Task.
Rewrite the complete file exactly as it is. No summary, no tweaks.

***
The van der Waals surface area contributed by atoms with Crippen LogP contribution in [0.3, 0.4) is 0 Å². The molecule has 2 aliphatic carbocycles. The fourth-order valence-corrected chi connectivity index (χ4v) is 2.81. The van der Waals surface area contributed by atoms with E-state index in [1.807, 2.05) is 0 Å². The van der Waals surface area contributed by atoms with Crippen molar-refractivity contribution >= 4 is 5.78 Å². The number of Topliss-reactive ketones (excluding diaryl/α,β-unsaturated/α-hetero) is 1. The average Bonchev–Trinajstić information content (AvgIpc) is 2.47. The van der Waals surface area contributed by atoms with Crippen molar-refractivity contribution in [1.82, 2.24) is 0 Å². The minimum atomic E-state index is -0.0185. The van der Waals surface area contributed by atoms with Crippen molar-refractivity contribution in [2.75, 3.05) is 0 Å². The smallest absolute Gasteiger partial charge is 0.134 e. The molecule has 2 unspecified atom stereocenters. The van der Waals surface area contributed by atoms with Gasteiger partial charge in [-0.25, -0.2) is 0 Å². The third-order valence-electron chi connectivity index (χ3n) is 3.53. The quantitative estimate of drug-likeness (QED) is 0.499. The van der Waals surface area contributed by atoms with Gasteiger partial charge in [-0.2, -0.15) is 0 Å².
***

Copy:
The van der Waals surface area contributed by atoms with Crippen LogP contribution in [0.3, 0.4) is 0 Å². The molecule has 2 aliphatic carbocycles. The fourth-order valence-corrected chi connectivity index (χ4v) is 2.81. The van der Waals surface area contributed by atoms with E-state index in [1.807, 2.05) is 0 Å². The van der Waals surface area contributed by atoms with Crippen molar-refractivity contribution >= 4 is 5.78 Å². The number of Topliss-reactive ketones (excluding diaryl/α,β-unsaturated/α-hetero) is 1. The average Bonchev–Trinajstić information content (AvgIpc) is 2.47. The van der Waals surface area contributed by atoms with Crippen molar-refractivity contribution in [1.82, 2.24) is 0 Å². The minimum atomic E-state index is -0.0185. The van der Waals surface area contributed by atoms with Crippen molar-refractivity contribution in [2.75, 3.05) is 0 Å². The smallest absolute Gasteiger partial charge is 0.134 e. The molecule has 2 unspecified atom stereocenters. The van der Waals surface area contributed by atoms with Gasteiger partial charge in [-0.25, -0.2) is 0 Å². The third-order valence-electron chi connectivity index (χ3n) is 3.53. The quantitative estimate of drug-likeness (QED) is 0.499. The van der Waals surface area contributed by atoms with Gasteiger partial charge in [-0.2, -0.15) is 0 Å².